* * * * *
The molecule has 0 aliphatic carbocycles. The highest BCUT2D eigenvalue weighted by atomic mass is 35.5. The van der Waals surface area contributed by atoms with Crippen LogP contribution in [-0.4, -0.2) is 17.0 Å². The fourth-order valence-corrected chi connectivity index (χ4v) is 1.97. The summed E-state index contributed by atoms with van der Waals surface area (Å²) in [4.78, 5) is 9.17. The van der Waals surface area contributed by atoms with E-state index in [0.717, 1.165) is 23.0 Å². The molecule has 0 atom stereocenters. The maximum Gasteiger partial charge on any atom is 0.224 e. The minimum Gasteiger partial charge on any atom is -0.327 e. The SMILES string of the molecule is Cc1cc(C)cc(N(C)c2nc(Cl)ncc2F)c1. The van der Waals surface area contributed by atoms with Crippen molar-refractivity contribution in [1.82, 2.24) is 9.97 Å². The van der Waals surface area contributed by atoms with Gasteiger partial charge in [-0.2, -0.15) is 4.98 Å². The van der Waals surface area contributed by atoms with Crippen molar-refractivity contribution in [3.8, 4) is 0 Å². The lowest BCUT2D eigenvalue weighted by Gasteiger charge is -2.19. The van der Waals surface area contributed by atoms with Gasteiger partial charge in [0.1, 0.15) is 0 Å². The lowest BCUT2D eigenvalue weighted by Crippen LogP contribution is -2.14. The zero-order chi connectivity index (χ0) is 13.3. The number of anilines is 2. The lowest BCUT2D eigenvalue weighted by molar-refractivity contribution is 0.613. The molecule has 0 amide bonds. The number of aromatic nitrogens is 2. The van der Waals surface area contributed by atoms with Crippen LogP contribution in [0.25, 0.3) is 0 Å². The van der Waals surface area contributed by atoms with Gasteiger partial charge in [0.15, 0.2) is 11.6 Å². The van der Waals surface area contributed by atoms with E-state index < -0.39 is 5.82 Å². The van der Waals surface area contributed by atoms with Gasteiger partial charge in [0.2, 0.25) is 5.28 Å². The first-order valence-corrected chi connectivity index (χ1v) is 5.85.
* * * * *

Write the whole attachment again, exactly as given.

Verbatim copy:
The molecule has 0 aliphatic carbocycles. The highest BCUT2D eigenvalue weighted by atomic mass is 35.5. The van der Waals surface area contributed by atoms with Crippen LogP contribution in [-0.4, -0.2) is 17.0 Å². The fourth-order valence-corrected chi connectivity index (χ4v) is 1.97. The summed E-state index contributed by atoms with van der Waals surface area (Å²) in [4.78, 5) is 9.17. The van der Waals surface area contributed by atoms with E-state index in [0.717, 1.165) is 23.0 Å². The molecule has 0 atom stereocenters. The maximum Gasteiger partial charge on any atom is 0.224 e. The minimum Gasteiger partial charge on any atom is -0.327 e. The SMILES string of the molecule is Cc1cc(C)cc(N(C)c2nc(Cl)ncc2F)c1. The van der Waals surface area contributed by atoms with Crippen molar-refractivity contribution in [1.82, 2.24) is 9.97 Å². The van der Waals surface area contributed by atoms with Gasteiger partial charge in [-0.2, -0.15) is 4.98 Å². The van der Waals surface area contributed by atoms with Crippen molar-refractivity contribution in [3.8, 4) is 0 Å². The lowest BCUT2D eigenvalue weighted by Gasteiger charge is -2.19. The van der Waals surface area contributed by atoms with Gasteiger partial charge in [0.1, 0.15) is 0 Å². The lowest BCUT2D eigenvalue weighted by Crippen LogP contribution is -2.14. The zero-order chi connectivity index (χ0) is 13.3. The number of anilines is 2. The lowest BCUT2D eigenvalue weighted by molar-refractivity contribution is 0.613. The molecule has 0 amide bonds. The number of aromatic nitrogens is 2. The van der Waals surface area contributed by atoms with Crippen LogP contribution in [0.25, 0.3) is 0 Å². The van der Waals surface area contributed by atoms with Gasteiger partial charge in [0.15, 0.2) is 11.6 Å². The van der Waals surface area contributed by atoms with E-state index < -0.39 is 5.82 Å². The van der Waals surface area contributed by atoms with Gasteiger partial charge in [0.2, 0.25) is 5.28 Å². The first-order valence-corrected chi connectivity index (χ1v) is 5.85.